The UK’s oldest musical conservatoire has embraced video recording in recent years. Thanks to smart equipment choices, students can video their own performances, and the small recording team can punch above its weight in creating professional content for wider audiences.
These days recording means video just as much as audio,” observes David Gleeson, head of recording at the Royal Academy of Music, London.
Founded in 1822, and occupying its current home on London’s Marylebone Road since 1911, the Academy has trained some of the world’s most talented musicians and performers. “We welcome the world’s best to the Academy, in the form of masterclasses, recitals and intimate performances to inspire and educate our student body, so naturally our AV capability has to match the calibre of these musicians,” Gleeson continues.
However, recent years have seen changes in how the Academy has approached the creation of video. The recording department did not exist four years ago, but Gleeson now heads a team of five. “High-quality video production has gone from being non-existent to being a fundamental aspect of the students’ development,” he explains. “As well as content for teaching and practice pieces, many of our students depend on scholarships or bursaries, which now increasingly require video submissions as part of their assessment criteria.” In addition, recording major concerts and competitions for public viewing is becoming increasingly important.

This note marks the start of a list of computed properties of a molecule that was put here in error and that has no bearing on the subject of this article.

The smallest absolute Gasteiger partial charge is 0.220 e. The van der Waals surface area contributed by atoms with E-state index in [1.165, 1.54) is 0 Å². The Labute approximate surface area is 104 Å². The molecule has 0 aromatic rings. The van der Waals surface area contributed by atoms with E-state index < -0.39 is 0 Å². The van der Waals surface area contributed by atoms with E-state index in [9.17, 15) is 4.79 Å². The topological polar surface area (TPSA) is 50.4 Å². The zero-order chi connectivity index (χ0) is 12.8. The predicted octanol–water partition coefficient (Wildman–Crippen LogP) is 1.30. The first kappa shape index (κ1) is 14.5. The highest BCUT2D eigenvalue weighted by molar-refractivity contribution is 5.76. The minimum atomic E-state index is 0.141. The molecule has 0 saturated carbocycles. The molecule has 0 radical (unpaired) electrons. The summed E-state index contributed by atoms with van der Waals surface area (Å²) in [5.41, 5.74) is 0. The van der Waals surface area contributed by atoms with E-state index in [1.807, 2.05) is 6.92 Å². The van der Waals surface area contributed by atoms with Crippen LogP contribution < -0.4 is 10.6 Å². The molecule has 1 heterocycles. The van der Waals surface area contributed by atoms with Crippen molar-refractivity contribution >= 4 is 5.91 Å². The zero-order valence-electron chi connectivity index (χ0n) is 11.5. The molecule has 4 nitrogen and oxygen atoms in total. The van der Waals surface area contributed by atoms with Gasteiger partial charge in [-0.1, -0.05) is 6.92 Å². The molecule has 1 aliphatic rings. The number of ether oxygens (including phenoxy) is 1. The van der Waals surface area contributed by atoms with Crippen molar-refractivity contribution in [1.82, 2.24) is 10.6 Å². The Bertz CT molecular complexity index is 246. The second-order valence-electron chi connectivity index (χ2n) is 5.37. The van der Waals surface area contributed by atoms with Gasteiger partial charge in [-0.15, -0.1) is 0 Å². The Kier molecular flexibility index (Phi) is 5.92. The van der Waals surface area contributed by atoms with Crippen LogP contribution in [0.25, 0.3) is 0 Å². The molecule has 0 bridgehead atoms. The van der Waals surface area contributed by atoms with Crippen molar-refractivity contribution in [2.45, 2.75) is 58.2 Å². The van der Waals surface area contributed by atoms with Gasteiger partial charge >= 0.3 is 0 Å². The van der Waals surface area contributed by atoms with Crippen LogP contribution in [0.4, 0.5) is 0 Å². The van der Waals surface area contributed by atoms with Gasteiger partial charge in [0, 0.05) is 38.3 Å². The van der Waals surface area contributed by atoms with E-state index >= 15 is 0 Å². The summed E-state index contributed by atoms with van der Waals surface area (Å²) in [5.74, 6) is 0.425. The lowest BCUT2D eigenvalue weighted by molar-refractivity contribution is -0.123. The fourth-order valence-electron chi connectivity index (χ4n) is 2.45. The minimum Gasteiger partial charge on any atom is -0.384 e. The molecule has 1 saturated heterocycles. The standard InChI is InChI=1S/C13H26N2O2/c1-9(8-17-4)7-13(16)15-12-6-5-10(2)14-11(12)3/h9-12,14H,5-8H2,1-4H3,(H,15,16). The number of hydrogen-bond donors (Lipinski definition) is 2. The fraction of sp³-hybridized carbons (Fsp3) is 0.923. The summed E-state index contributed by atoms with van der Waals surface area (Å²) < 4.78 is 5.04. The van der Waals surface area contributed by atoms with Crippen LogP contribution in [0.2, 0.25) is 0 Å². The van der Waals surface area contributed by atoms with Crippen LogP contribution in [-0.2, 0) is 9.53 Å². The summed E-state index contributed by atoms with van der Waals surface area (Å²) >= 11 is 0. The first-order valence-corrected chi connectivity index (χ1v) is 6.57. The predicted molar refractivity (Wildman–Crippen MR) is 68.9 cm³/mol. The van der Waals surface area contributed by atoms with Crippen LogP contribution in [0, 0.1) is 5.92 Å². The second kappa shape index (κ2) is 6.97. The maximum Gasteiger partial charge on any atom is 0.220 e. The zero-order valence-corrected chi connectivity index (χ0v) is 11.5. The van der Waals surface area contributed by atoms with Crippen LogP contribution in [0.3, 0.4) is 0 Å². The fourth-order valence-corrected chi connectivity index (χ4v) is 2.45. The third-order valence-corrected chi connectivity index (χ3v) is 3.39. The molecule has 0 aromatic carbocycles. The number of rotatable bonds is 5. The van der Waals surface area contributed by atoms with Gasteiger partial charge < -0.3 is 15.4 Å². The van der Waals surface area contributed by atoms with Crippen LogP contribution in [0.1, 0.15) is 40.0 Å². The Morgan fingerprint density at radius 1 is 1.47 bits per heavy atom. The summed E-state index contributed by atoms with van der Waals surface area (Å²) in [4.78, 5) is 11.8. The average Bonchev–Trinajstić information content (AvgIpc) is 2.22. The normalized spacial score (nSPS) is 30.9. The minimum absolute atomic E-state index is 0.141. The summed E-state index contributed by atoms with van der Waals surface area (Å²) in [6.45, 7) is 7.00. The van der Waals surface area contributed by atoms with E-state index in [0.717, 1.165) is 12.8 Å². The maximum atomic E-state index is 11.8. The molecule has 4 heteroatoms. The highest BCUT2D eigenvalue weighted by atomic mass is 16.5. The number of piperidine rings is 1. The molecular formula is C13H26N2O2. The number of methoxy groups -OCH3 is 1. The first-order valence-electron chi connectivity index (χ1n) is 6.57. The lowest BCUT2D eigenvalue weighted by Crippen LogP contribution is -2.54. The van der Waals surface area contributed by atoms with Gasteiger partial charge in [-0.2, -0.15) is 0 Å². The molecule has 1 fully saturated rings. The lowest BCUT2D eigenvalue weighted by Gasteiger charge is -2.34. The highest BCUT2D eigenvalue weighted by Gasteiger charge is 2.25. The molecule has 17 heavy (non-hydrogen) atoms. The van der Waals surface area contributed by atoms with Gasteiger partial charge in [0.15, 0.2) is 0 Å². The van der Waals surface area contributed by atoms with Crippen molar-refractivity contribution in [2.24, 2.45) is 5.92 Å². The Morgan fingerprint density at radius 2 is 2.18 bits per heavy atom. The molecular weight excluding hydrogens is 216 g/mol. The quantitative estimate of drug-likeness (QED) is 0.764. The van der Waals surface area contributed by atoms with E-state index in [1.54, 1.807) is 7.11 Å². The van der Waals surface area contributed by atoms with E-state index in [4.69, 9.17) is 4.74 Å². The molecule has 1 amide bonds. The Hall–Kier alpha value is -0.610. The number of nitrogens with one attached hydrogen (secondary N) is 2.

Central control room
Bringing this about has required various upgrades to be made to the AV infrastructure and equipment at the Academy. A new central control room manages all audiovisual feeds from each of the building’s performance spaces and has been designed to be scalable, allowing the team to handle multiple recording requirements, or deliver major performances from the main hall. A full fibre network replaces the previous BNC cable runs, allowing the AV rack and production gallery to be located further away.
At the time of Installation’s visit in November 2017, the Academy’s theatre was a construction site, as it is being redeveloped into a new 80-seat performance venue with an enlarged stage, and a 100-seat recital hall directly above it. The brainchild of renowned architect Ian Ritchie, these are both scheduled to open in March. However, we were able to see two performance spaces: the 400-seat Duke’s Hall and the 120-seat David Josefowitz Recital Hall.
Both of these spaces are used for concerts and for student recordings. The equipment used in either case is fundamentally the same, although how it is used and controlled is somewhat different.
A Smart Videohub 40×40 router and ATEM 2 M/E Production Studio 4K switcher from Blackmagic Design are at the heart of the recording operation. “This upgrade has allowed us to evolve from a very rudimentary AV operation to an extensive, professional, multi-camera production team,” observes Gleeson.
Thanks to camera presets and remote control, students can create their own recordings with minimal training. A simple control interface – customised and configured for the Academy by Mark Gilbert of creative media technology company Gallery – is hosted on a ‘retired’ iPhone and iPad for David Josefowitz and Duke’s respectively. These communicate over WiFi to Blackmagic HyperDeck Studio 12G boxes, which are capable of recording content in Apple ProRes up to UHD; this provides an upgrade route, as the Panasonic cameras (of which there are five and Duke’s and two in DJ) are currently HD models. “If we frame the shot in advance, students can come in at 10 o’clock at night and make high-quality recordings without the involvement of staff.”